All posts from
January 2005

Cognitive bandwidth is like dial-up

“When someone has trouble applying knowledge, it’s usually because they really never had knowledge. They had information, and that’s not the same thing. You can get information just through listening or reading, but knowledge requires thinking… thinking about the RIGHT things.” (Kathy SierraCreating Passionate Users)

Concept Cars

“But good design is a lot more than style. Good design includes substance: function, comfort, pleasure, safety, economy, environmental friendliness, and a lot more besides. A concept car should be an opportunity to explore all of these directions.” (Donald Norman) – courtesy of usability views

Usability of Websites for Teenagers

“When using websites, teenagers have a lower success rate than adults and they’re also easily bored. To work for teens, websites must be simple — but not childish — and supply plenty of interactive features.” (Jakob NielsenAlertbox)

Do you make the most common mistake in content management?

“The biggest mistake in content management is writing for the organization and not for the reader. It is one of the hardest mistakes to correct, but there are ways to ensure that you don’t make it.” (Gerry McGovern)

Information Visualization

“Undoubtedly, music is one of the most engaging and emotionally powerful stimuli. Listening to music can have strong effects on people’s mood, thinking and even their physiology. I think it’s mainly because of the latter that certain songs remind us so vividly of a specific memory.” (Didier Hilhorstnundroo)

Art 491: Information Design Course

“(..) designed to give you experience in participating on an interdisciplinary project research, design and development team to produce solutions that address real-world issues and clients. Information design focuses on the communication of complex ideas with clarity, precision, and efficiency (usable). Methodologies and technologies for efficient and effective information transfer are changing rapidly and will play a fundamental, and continual, role in your future. Products of information design range from computer (and other machines) interfaces, forms and documents (online or paper), wayfinding systems in 3D space (real or virtual), to maps, charts, diagrams, graphs and business presentations. Whatever your content area of specialty, you will be involved with the design and transfer of information the rest of your life.” (Information Design Group – University of Idaho)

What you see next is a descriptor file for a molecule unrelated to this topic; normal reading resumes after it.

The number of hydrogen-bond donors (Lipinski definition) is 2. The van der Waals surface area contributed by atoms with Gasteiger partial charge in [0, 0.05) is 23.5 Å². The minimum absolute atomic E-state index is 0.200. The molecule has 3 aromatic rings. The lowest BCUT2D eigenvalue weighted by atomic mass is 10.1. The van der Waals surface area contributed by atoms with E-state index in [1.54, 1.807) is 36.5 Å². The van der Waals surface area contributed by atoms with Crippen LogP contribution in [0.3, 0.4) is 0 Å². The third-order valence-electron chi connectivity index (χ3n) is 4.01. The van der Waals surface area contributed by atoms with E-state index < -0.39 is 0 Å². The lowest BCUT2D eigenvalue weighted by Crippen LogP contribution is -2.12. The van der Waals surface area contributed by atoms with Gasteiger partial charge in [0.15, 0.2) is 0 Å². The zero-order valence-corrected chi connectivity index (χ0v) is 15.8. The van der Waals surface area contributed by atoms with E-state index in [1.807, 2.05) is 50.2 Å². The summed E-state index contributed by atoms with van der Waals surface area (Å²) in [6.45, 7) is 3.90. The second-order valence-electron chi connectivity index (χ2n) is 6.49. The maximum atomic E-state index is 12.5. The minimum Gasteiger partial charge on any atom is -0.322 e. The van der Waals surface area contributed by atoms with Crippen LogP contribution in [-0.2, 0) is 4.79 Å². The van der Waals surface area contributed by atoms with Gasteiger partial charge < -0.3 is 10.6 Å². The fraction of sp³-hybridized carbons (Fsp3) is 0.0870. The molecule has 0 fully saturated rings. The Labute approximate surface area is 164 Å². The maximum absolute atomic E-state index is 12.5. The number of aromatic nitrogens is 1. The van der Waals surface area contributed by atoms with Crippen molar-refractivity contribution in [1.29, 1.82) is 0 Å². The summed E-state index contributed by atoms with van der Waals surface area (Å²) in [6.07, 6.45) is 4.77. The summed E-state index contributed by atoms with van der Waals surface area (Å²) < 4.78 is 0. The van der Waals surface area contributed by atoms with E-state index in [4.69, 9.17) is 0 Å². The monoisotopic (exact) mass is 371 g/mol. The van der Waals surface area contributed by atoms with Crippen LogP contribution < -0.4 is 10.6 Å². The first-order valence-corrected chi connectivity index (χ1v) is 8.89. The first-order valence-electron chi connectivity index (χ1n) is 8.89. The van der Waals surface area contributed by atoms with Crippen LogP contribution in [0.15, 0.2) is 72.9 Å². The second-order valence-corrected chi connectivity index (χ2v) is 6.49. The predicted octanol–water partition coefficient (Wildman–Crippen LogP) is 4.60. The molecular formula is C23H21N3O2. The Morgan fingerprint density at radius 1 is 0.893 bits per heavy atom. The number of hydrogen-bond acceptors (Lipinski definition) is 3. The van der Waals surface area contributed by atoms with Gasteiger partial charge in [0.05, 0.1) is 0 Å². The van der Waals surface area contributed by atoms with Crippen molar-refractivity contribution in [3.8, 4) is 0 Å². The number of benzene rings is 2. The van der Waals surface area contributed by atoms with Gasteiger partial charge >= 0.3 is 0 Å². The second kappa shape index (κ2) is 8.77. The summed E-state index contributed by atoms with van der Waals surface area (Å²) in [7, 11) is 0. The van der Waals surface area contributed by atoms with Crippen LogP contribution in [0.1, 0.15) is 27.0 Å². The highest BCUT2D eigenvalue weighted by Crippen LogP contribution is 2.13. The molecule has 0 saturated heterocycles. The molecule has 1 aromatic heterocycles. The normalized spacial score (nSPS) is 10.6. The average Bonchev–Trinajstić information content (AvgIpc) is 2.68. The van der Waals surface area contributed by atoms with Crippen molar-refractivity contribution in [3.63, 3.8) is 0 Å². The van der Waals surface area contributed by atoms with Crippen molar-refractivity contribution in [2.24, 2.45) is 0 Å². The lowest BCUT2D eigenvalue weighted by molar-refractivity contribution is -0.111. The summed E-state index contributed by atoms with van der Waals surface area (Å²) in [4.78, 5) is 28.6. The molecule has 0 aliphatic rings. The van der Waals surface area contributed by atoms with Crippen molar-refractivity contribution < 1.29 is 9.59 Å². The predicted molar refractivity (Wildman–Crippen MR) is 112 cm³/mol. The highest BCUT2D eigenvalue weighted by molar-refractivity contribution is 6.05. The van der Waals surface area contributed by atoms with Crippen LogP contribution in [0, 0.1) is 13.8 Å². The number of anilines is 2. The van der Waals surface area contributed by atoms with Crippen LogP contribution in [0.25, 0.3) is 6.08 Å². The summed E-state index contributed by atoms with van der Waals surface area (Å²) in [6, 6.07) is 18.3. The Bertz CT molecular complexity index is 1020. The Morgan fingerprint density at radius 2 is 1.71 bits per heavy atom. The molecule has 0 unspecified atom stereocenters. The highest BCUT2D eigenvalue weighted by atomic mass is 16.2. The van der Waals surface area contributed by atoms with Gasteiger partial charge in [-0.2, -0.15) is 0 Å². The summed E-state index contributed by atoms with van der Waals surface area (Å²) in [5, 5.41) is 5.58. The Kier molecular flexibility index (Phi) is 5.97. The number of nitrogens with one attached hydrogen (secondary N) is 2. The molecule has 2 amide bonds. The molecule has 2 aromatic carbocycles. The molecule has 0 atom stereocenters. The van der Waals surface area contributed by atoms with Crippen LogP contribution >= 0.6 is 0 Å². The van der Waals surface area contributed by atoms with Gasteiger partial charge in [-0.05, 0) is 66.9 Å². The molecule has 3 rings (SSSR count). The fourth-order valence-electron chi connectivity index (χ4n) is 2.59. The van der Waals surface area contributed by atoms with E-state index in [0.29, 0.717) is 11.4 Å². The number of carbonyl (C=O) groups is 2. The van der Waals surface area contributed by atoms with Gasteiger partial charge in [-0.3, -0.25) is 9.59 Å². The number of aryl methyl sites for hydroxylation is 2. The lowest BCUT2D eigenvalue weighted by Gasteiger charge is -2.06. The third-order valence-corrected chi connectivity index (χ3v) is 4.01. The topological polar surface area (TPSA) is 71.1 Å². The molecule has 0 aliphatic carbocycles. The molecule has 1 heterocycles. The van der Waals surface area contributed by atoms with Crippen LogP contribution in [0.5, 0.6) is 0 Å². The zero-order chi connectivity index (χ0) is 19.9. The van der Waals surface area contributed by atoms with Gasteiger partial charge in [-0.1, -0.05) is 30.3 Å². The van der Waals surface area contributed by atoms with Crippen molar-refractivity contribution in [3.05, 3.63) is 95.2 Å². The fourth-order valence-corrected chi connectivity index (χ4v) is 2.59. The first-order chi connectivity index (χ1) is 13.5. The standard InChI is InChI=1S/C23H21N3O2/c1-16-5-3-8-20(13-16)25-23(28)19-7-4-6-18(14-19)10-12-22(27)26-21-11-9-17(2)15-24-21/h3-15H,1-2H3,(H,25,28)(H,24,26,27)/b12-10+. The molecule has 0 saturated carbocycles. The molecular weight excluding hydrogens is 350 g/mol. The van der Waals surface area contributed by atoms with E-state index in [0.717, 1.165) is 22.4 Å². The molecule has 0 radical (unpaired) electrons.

Modeling User Workflows for Rich Internet Applications

“As Rich Internet Applications become more advanced, the tasks, problems, and processes they address become increasingly complex, making it more important than ever to accurately model user workflows. Early Internet applications were often narrowly focused in scope, and the steps were relatively simple and sequential, for example, purchasing items through simple e-commerce, reserving hotel rooms, or renting cars. But as productivity applications move toward a web-based distribution model, the tasks become more complicated.” (David Hogue – Macromedia) – courtesy of jane wells

Creating Playful Users

“Brains love play. Find a way to bring more play (or at least a sense of playfulness) into someone’s life, and you might just end up with a fan. (…) Brains evolved to play, and apparently the bigger the brain, the more likely it is to play. Play turns the brain on.” (Kathy Sierra – Creating Passionate Users) – courtesy of theotherblog

What’s the Problem?